A part of me gets excited for opportunities in Oakland and the other part of me gets angry all over again, feeling the realities of progressive change and thinking about the harmful effects on communities from gentrification.

Jessica Nowlan is a resident and business owner in Oakland.  She founded her business, Hope Solutions in 2010 to help local businesses with payment processing and custom loyalty programs.  Hope Solutions also supports community based programs that strengthen the local economy such as the Oakland Grown Card program.  Jessica is  passionate about social justice and is actively involved with the Center for Young Women’s Development, an organization working on issues facing young women and girls transitioning from incarceration and off of the streets as well as other community groups working working to strengthen the local economy.

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You Tell Us is Oakland North’s community Op-Ed page, featuring opinion pieces submitted by readers on Oakland-related topics. Have something to say? Send essays of 500-1,000 words to staff@oaklandnorth.net. We’d love to hear from you!

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28 Comments

  1. I am completely missing from your article how you think gentrification is bad for Oakland.

  2. Tim

    This whole “controversy” is absurd. Downtown Oakland was a ghost town in the 80’s and 90’s – that was the whole point of Jerry Brown’s 10k initiative, to get actual human beings to be downtown after 5 pm. Having nice housing and nice restaurants downtown is an unalloyed good – hopefully it continues to improve and takes off when the economy really gets going again.

  3. Matthew

    A strong dose of gentrification would be good for all of Oakland. I agree that Oakland should not become SF, but there is no chance of that for a variety of reasons.

    SF is a playground for the rich. It’s a bubble world made possible by its geography and the safe, sleepy peninsula communities. Oakland’s gentrification will not turn it into SF. The difference in geography and surrounding communities alone will ensure that.

    My perspective is biased. I am one of those gentrifiers. I am planning to move to Oakland after living in SF for several years. I even commute to the burbs for my tech job.

    Yet I will gladly be paying local taxes and patronizing local businesses. The increased tax revenue helps the whole city and the poor most of all. The increased customer base for local businesses helps enterprising locals and creates jobs for those without a fancy resume or degree. All of this is good for Oakland, including its current residents.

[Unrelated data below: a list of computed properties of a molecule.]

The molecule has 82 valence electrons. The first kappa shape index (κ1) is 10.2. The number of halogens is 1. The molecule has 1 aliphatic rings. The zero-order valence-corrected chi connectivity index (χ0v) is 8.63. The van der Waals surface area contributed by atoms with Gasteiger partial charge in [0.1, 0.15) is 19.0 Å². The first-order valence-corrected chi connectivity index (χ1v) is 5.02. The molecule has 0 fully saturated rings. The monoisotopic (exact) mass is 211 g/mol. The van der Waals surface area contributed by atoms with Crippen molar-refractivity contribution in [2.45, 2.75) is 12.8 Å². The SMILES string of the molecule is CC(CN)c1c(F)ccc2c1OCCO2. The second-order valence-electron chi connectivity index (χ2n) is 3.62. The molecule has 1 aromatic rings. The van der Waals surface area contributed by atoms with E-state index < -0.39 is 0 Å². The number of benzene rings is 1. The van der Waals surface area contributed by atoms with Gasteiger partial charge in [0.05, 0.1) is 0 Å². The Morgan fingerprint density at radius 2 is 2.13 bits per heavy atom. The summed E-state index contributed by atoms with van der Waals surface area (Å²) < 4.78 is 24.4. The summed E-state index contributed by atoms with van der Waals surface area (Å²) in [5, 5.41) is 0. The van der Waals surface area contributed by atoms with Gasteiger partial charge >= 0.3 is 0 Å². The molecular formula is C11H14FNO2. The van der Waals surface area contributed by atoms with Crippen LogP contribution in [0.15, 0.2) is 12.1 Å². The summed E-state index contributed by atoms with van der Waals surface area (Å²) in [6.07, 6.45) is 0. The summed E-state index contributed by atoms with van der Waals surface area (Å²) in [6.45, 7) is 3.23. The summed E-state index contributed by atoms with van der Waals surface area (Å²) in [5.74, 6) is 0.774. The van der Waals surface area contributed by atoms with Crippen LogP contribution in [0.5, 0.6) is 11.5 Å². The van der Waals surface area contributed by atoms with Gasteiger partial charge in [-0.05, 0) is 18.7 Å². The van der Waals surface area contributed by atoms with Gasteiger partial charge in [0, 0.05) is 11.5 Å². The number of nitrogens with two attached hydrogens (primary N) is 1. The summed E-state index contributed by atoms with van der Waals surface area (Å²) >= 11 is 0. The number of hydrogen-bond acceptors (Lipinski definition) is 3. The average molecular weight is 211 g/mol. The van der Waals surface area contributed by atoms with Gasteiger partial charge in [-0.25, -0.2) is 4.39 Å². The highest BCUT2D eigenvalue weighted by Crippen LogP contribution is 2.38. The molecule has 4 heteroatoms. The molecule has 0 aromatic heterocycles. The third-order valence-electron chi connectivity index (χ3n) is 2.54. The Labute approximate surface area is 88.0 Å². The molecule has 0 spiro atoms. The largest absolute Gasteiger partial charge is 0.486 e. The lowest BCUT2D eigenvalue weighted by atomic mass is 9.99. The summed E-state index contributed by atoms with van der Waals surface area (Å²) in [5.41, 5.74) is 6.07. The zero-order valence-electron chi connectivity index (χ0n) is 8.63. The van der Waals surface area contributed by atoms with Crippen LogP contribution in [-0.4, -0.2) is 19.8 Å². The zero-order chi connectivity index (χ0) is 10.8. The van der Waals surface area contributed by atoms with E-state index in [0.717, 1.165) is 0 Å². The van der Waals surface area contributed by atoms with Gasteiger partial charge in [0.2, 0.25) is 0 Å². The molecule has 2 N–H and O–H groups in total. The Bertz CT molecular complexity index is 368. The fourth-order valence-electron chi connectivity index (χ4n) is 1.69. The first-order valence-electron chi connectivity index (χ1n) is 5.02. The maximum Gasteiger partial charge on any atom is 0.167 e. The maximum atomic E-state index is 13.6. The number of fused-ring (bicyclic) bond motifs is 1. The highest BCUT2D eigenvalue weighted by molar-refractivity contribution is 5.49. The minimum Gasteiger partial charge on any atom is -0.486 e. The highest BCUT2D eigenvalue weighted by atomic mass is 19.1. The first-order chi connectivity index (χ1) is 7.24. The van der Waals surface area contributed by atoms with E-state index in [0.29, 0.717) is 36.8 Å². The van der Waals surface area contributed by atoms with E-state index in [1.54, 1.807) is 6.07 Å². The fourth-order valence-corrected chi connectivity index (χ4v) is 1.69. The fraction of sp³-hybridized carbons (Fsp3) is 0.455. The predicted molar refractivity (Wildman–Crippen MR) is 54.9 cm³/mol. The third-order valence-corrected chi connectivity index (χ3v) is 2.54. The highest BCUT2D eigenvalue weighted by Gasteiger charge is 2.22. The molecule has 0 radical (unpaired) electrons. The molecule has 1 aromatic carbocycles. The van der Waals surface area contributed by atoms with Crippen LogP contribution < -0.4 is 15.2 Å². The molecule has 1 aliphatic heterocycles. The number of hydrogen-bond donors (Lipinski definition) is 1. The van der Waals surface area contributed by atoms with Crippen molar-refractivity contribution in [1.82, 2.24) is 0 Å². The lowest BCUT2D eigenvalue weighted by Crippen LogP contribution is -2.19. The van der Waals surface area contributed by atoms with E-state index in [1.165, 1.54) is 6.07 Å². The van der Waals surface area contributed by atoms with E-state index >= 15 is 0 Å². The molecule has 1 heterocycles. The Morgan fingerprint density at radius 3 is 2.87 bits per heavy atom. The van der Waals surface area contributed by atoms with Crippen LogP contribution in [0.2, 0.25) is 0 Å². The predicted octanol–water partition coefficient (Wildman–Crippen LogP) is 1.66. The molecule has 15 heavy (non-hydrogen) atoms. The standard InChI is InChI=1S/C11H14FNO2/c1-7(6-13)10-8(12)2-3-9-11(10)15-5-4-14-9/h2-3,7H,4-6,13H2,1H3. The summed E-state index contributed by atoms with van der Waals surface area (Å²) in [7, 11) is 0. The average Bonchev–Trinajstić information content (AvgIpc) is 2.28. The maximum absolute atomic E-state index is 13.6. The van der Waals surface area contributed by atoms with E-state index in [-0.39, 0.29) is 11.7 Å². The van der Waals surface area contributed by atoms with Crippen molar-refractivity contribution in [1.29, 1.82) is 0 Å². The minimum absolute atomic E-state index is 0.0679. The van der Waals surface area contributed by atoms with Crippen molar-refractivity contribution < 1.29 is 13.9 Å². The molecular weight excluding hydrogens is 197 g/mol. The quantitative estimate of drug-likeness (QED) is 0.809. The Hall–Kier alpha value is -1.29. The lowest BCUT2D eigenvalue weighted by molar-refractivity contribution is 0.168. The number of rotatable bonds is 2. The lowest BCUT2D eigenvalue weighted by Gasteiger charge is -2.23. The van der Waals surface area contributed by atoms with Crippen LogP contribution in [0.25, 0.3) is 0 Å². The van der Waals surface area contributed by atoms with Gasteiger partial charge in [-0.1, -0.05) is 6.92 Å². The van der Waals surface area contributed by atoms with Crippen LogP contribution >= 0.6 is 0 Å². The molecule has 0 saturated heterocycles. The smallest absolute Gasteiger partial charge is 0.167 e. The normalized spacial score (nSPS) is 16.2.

I think the biggest risk in Oakland’s gentrification is that well-to-do parents will put their kids into private school rather than work to improve the public schools – part of the Stockton scenario that Len Raphael talked about.

  4. livegreen

    I find it ironic that an article critical about gentrification is written by somebody who is a very very recent part of it. And that the author finds it’s ok for her because she’s against it.

    I’m sorry but that’s not very insightful.

    As several of your guests have referred to, Oakland has been changing and changing over the years. Many of the hipster locations were hip before. Just because there was a period of desolation in between doesn’t mean we should accept the desolation as either the history of Oakland or the way things should be.

    Oakland’s white flight changed the way Oakland will be forever. It also enabled the subsequent boom in low income housing (official and unofficial). We can argue the theoretical pros and cons but at this point it is just fact.

    That, and Oakland needs a tax base. To support everybody, poor, middle class and rich. To support our city services for black, latino, asian, native american and caucasian.

    Finally, it is important to remember that much of the current black flight is NOT because of gentrification. Blacks are simply not looking at new restaurants (affordable and expensive alike) and saying “I’m scared of that so I have to leave”. And the cost of living in Oakland has not gone up recently, it is gone DOWN (witness that Oakland is ground zero for forclosures in the Bay Area).

    No. Many blacks are leaving because of the high crime rates in many neighborhoods while wanting safer neighborhoods and schools for their families. The same things anybody would want, regardless of their ethnic or economic backgrounds.

  5. cgzgun

    I think we are a looong way from turning into San Francisco, so that concern is a bit premature, and more importantly we DESPERATELY need the property and sales taxes that come with gentrification to support our city services. .

  6. Jess

    I appreciate this article, and also think the comments section is more insightful than the article itself.

    I’m a long-time Oakland resident and small business owner. I think Len has put his finger on the real danger, since I am dealing with the same decisions.